Hey there, time traveller!
This article was published 23/5/2012 (2708 days ago), so information in it may no longer be current.
My neighbour Hubert Kleysen, the retired trucking-company owner, stopped me on the street this week to ask a question.
He wanted to know what could be done to essentially mask and beautify the unsightly chain-link fence and exposed back-lane stretch of Route 90 between St. Matthews and Ness avenues.
The same stretch Leonard Asper once suggested was an embarrassment to drive through after picking up visitors at the old Winnipeg international airport.
Now, of course, Leonard counts himself among the visitors, but that's another story.
Anyway, I told Hubert there had been talk of creating a good first impression by building berms and tree-trimmed landscaping, along with sculptures featuring bison and signage that would capture the city's culture, from the ballet to the Bombers.
But that had been six or seven years back.
And the highly travelled stretch to and from the airport still looks as ugly as ever.
What happened to all that hype and hope?
I called someone who is so plugged in at city hall, he should be wearing a lampshade.
My plugged-in pal told me there had been blue-sky planning, spearheaded by the Winnipeg Chamber of Commerce, with a proposed $3-million public and private partnership project. Maybe $5 million at the outside.
Local corporations lined up to donate money, the city kicked in $50,000 for a study. They even came up with a name for it: Chamber Way.
But after the architects presented the design, the engineers dug down on it — almost literally dug down. They learned there was a sewer main that couldn't take the weight of what they had planned, at least not without spending a lot more money reinforcing the area.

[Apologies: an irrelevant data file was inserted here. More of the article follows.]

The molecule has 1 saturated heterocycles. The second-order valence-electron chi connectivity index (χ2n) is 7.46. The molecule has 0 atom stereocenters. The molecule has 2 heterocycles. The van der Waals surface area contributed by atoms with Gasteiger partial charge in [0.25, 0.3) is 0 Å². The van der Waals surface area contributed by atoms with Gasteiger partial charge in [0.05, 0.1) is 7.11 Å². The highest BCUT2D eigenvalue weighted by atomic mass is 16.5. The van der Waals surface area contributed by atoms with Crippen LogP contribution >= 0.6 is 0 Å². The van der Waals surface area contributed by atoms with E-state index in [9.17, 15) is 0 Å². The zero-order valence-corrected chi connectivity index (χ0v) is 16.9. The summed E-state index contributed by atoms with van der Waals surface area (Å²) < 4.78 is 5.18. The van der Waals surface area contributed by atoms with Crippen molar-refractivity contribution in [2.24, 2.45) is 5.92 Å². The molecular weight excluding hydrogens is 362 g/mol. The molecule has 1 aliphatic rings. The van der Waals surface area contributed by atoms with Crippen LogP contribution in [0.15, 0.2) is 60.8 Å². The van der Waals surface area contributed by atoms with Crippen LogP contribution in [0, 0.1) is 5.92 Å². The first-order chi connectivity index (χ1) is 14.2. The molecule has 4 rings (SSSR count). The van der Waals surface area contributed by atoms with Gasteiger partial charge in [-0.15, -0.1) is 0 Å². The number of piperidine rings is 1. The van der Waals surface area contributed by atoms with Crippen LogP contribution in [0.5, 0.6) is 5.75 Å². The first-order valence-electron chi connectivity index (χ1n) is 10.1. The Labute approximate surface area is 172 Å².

And the overhead hydro wires they wanted to bury for aesthetic reasons were also going to drive the cost way up.
More than $2 million way up.
Soon, what had originally been envisioned as a $3-million beautification project had swollen to an ugly $8 million.
Suddenly, Chamber Way had hit a dead end.
Or so my plugged-in pal thought.
He wasn't alone.
For a time, Dave Angus, president of the chamber, thought so too.
But when I spoke with him on Wednesday, he sounded more than hopeful the Chamber Way idea was back on the road.
They have a revised, somewhat scaled-back plan, that still includes the concept of having businesses sponsor artfully presented signage that salutes the ballet, the Bombers, the Jets and, of course, the Canadian Museum for Human Rights.
"We are close to having something that is doable," Angus said.
He means close to presenting the less ambitious and less pricey version of that good first impression to city hall, the province and Ottawa, which the chamber is asking for help with the public works and infrastructure portions of the project.
Angus said they may even present the original grand-plan option.
He said they might be able to do that by tying it into an upgrade of that stretch of Route 90, which isn't slated for widening and doesn't need it, but might be ready for some sort of resurfacing and sprucing up.
Angus has his sights set on starting whatever they can do as early as next spring, and having it completed by the summer of 2013.
Chamber Way is just the beginning of the chamber's plans for improving the streetscape that leads from Richardson International Airport to the south and west sides of the city, and downtown.
But first, the first impression of Chamber Way.
"We're hoping it will be something Winnipeggers will be proud of," Angus said.
There was something I hadn't asked Angus.
How did the chamber bring Chamber Way back to life?
"We just wouldn't let it go," Angus said.
In other words, as long as there was the will, they'd find a Way.
And that kind of determination is something that should definitely make Winnipeg proud.